Chamberlain covers every aspect of prepublication and publication a would-be self-publisher could want. The book, says Chamberlain, "represents a two-and-a-half-year operating plan, based on experience, beginning six months prior to completion of a book's first draft."

It's obvious that Chamberlain's knowledge comes from the self-publishing rather than the traditional publishing arena. Though that's not a bad place for a book of this nature to originate, it does mean that Chamberlain has left some blind spots of which he's probably not even aware. For instance, the topic of a book's preproduction is not covered at all, but rather is just sort of lumped in with final proofing. To me this is unthinkable. When a reader picks up your book -- which hopefully they'll do -- you're asking them to accompany you on a journey of many thousands of words. Much time has been spent on developing fonts and conventions that will ease the reader's journey. And you want the journey to be as easy as possible, so the reader will complete it and -- hopefully -- come back if you decide to do it all again.

The promotion phase of Chamberlain's plan also includes advice that has -- for me, inexplicably -- become part of the conventions for self-published books. More: with the the package Chamberlain sent January Magazine, he didn't even follow all of his own advice. For instance, Chamberlain advises self-publishers to "Buy a stamp that says something with pizzazz to indicate a review copy, and stamp the outside edges on all three sides, as well as inside on the back of the front and back covers."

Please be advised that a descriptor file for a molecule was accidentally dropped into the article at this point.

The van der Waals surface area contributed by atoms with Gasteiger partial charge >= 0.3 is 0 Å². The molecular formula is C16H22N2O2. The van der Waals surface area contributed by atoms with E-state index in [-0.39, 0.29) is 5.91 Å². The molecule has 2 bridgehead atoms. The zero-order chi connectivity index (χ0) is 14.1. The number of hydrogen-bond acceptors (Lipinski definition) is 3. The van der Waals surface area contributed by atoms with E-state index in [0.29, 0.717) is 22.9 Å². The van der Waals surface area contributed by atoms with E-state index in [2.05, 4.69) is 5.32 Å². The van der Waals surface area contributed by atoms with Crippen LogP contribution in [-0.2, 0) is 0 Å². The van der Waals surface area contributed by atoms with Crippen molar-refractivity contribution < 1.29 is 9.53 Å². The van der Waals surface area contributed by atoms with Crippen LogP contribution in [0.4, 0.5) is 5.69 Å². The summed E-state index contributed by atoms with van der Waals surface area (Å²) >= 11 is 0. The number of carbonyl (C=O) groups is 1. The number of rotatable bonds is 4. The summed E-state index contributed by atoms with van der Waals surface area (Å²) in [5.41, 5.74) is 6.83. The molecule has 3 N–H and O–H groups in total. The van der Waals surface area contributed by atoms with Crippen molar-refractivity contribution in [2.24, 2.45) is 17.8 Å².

In the first place, you never see books from traditional publishers mangled in this fashion: only self-publishers, and usually then only with early efforts. I think it's supposed to keep nasty book reviewers from selling or gifting their review copies. (Presumably we all have houses made of books and can keep every review copy we're ever sent.) But it doesn't. Used book stores don't care about the stamps, and neither do church bazaars or orphans' funds or firefighters' book sales or any of the other worthy places where excess books end up. All it accomplishes is setting the sender up as the sort of rank amateur who is paranoid about the fate of this single book: so paranoid that they don't even care if, in the process of this book security, they make their book ugly or themselves ridiculous.

In the second place, Chamberlain didn't invest in the stamp he advised his readers to get. On my desk as I write is a copy of Creative Self-Publishing for the World Marketplace. Across all three sides of open pages, Chamberlain has vandalized his own book: someone has written review copy in all uppercase with a thick blue marker. And because the edge of a book is not the smoothest surface, the block printing is far from polished. It's not a pretty sight. And when he writes about preparing the review book presentation and says, "Assume [the book reviewer] will not remember any contact you previously made," he obviously didn't mean himself: it's hard to forget the guy who sends a message that he thinks so little of his own book he'd write on it.